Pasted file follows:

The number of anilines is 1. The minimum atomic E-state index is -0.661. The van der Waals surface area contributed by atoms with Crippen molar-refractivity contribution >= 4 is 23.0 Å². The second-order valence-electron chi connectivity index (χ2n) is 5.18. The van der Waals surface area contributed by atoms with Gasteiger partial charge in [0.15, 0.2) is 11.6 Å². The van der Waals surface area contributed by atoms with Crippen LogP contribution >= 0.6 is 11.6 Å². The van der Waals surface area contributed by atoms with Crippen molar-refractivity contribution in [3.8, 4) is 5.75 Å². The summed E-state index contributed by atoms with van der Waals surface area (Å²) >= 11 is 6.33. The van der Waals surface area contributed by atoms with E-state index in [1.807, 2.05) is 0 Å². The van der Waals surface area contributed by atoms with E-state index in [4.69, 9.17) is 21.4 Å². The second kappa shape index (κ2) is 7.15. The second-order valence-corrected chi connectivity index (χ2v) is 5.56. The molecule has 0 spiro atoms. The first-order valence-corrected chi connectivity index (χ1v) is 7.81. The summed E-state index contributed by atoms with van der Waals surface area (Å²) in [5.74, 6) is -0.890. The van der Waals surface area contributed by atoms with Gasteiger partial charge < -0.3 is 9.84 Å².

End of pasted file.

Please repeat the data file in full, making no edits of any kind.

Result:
The number of anilines is 1. The minimum atomic E-state index is -0.661. The van der Waals surface area contributed by atoms with Crippen molar-refractivity contribution >= 4 is 23.0 Å². The second-order valence-electron chi connectivity index (χ2n) is 5.18. The van der Waals surface area contributed by atoms with Gasteiger partial charge in [0.15, 0.2) is 11.6 Å². The van der Waals surface area contributed by atoms with Crippen LogP contribution >= 0.6 is 11.6 Å². The van der Waals surface area contributed by atoms with Crippen molar-refractivity contribution in [3.8, 4) is 5.75 Å². The summed E-state index contributed by atoms with van der Waals surface area (Å²) >= 11 is 6.33. The van der Waals surface area contributed by atoms with E-state index in [1.807, 2.05) is 0 Å². The van der Waals surface area contributed by atoms with E-state index in [4.69, 9.17) is 21.4 Å². The second kappa shape index (κ2) is 7.15. The second-order valence-corrected chi connectivity index (χ2v) is 5.56. The molecule has 0 spiro atoms. The first-order valence-corrected chi connectivity index (χ1v) is 7.81. The summed E-state index contributed by atoms with van der Waals surface area (Å²) in [5.74, 6) is -0.890. The van der Waals surface area contributed by atoms with Gasteiger partial charge < -0.3 is 9.84 Å².